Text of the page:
At least 30 people were crushed to death on the outskirts of Mumbai after a building collapsed while under construction, police said Friday, but two toddlers were among more than 50 pulled from the wreckage alive.
The seven-storey illegal structure collapsed on Thursday evening, creating a mangled heap of steel and concrete of about eight metres (26 feet) high that rescuers and local residents struggled to cut through, officials said.
Rescue efforts continued through the night, with diggers and steel cutters employed to reach victims who were carried away on makeshift stretchers. Limbs protruding from the wreckage were a grisly sight in some areas.
As emergency workers combed the rubble for survivors in front of a huge crowd of onlookers, two toddlers were pulled out alive to cries of "God is great" and cheers and clapping, an AFP photographer at the scene said.
"Thirty have died and at least 55 others are injured," said Sandeep Malvi, a spokesman for the local municipal administration in Thane, where the building collapsed about 35 kilometres (20 miles) from the centre of Mumbai.
Among the dead were at least seven women and nine children, police said.
Local police commissioner K.P. Raghuvanshi said his force had registered a case of causing death by negligence against the builders. "There are two builders and we are looking for them," he told reporters at the scene.
Many of the victims were migrant labourers who had come to Mumbai to find work on building sites, typically earning as little as two-four dollars a day. They often bring their wives and children, who live on-site.
Others had already moved into homes in the block, including schoolgirl Hasina Shaikh and her family, who were living on the fifth floor.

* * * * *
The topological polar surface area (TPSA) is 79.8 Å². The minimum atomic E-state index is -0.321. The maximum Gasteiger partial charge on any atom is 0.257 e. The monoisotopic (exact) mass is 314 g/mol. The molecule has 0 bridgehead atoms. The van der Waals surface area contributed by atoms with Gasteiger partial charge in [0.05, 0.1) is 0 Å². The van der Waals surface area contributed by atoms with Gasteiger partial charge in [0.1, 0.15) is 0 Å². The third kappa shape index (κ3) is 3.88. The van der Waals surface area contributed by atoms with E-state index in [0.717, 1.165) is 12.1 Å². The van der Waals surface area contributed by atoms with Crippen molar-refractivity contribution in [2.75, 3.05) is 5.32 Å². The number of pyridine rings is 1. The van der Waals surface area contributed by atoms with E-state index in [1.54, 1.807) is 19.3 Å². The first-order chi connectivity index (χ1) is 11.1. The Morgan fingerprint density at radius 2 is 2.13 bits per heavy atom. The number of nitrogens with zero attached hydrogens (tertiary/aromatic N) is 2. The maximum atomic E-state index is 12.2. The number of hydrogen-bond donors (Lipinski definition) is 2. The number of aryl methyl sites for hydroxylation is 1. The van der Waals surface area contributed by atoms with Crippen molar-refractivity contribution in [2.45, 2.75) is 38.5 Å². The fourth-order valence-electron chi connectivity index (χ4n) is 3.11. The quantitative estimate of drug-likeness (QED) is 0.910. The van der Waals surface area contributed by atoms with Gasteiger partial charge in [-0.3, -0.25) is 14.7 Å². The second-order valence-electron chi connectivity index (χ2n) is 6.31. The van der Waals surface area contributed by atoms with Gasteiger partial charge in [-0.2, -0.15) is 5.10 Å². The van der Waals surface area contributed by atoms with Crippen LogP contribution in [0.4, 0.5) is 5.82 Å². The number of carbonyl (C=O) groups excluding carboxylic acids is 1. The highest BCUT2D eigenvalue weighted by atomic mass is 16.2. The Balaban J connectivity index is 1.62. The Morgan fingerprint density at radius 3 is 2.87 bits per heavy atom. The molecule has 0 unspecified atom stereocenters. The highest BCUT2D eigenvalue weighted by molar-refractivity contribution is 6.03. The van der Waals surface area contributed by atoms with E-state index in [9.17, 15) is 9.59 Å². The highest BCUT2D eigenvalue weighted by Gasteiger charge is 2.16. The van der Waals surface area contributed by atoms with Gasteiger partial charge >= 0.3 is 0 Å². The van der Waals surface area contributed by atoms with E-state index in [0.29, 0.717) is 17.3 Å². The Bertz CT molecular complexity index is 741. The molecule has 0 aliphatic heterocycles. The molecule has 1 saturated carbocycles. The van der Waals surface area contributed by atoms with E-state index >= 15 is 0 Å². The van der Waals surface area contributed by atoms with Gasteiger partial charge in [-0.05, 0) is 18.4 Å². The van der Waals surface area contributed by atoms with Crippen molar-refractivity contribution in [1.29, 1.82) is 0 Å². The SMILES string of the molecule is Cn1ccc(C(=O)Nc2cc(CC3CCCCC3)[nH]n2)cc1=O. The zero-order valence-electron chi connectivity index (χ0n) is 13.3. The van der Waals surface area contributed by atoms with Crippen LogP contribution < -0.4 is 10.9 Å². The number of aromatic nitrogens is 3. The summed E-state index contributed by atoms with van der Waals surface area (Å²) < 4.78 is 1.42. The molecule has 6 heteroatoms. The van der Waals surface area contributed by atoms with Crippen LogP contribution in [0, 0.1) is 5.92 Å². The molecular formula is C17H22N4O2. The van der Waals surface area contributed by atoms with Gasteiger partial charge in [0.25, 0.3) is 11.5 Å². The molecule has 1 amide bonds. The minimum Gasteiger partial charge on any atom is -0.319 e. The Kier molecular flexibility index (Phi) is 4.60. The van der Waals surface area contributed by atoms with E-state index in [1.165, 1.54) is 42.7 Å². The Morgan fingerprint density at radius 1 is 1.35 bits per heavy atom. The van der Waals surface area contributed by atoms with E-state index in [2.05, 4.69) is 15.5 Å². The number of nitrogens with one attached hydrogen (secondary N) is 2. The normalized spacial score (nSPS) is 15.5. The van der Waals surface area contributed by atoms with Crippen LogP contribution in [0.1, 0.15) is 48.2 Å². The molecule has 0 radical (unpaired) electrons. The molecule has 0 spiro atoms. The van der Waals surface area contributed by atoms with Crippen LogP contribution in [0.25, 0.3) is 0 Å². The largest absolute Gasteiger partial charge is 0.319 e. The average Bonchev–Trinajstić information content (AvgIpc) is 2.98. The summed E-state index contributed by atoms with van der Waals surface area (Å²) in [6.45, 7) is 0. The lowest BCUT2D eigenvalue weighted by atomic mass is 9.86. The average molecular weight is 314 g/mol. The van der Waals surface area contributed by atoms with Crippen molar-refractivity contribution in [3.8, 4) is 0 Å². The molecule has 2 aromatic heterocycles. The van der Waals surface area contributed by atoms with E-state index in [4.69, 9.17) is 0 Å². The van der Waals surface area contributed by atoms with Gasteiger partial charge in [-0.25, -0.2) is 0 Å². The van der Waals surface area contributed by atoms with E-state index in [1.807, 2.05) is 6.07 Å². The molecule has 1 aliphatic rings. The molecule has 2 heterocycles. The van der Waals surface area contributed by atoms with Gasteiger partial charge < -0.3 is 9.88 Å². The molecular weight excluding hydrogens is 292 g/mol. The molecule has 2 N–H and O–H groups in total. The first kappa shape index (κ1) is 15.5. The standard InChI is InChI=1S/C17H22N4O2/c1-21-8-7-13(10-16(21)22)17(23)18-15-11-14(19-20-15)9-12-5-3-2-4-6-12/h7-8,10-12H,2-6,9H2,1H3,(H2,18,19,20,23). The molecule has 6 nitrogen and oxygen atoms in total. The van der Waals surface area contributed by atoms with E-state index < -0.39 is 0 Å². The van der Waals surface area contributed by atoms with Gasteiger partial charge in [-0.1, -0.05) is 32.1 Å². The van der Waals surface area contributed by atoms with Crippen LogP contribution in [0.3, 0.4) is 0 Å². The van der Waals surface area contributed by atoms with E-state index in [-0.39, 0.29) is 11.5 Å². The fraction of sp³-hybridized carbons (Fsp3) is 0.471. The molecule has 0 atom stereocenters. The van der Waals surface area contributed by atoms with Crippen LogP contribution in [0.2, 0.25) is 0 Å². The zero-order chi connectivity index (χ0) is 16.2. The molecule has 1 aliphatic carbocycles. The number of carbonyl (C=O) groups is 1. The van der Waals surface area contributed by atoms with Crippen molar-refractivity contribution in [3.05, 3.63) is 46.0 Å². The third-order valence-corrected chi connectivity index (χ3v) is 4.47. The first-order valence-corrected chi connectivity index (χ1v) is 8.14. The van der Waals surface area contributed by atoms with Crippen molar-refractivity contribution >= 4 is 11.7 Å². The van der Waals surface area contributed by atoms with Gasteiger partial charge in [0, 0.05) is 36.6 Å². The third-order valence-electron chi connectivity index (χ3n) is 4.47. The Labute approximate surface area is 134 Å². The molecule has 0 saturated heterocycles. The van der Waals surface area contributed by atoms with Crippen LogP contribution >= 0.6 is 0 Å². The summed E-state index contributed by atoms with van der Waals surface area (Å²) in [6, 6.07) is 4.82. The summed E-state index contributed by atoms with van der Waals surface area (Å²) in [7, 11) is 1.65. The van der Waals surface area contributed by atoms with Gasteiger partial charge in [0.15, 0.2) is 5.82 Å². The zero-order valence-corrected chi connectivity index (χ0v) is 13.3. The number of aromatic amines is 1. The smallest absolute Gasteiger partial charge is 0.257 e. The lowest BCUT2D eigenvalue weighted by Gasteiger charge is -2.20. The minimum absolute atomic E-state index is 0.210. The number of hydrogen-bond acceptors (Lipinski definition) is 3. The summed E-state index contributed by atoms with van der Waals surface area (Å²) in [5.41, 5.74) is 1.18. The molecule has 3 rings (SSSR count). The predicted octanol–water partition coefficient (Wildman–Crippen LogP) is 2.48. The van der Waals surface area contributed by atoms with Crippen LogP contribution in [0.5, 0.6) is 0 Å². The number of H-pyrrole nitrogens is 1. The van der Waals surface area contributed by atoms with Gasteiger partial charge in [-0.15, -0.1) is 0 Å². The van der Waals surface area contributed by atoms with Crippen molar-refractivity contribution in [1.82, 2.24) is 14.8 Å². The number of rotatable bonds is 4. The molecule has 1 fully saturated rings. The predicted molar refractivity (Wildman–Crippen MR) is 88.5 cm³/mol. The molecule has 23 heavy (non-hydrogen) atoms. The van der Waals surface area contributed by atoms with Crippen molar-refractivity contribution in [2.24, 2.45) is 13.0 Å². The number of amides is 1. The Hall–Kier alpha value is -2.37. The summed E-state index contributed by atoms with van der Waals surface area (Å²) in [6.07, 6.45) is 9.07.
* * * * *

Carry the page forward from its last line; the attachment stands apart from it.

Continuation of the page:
"I had just returned from school and was changing my clothes when the building started shaking and came down on us. When I regained consciousness later, I was in the hospital," she told the DNA newspaper.
Shaikh said she did not know the whereabouts of her relatives.
Mohammed Anwar, 36, witnessed the accident while his father-in-law, a carpenter, was inside it working. "I saw the building collapse like a pack of cards," Anwar told the Mumbai-based paper.
The local civic administration said it was probing the incident and would check other new structures built recently in the vicinity, a middle-class commuter area with modern-style residential blocks.
"The building (that has collapsed) was an unauthorised construction. We are going to investigate thoroughly into this and prepare a report," Malvi from the Thane municipal corporation told AFP.
The Hindustan Times daily said builders may have ignored construction regulations.
"Seven floors were built in merely three to four months. It was bound to collapse due to the inferior construction material used by the builders," the paper quoted the local head of the disaster management cell as saying.
Building collapses are a common occurrence in India, where a booming economy has led to a mushrooming of multi-storey structures which are often unauthorised and flout safety laws.
In February, the collapse of a flyover bridge being built at Mumbai's main airport killed three people and injured another seven.
In one of the worst such accidents of recent years, 69 people died and more than 80 were injured in November 2010 in New Delhi where a residential building under construction collapsed, trapping families in the lower floors.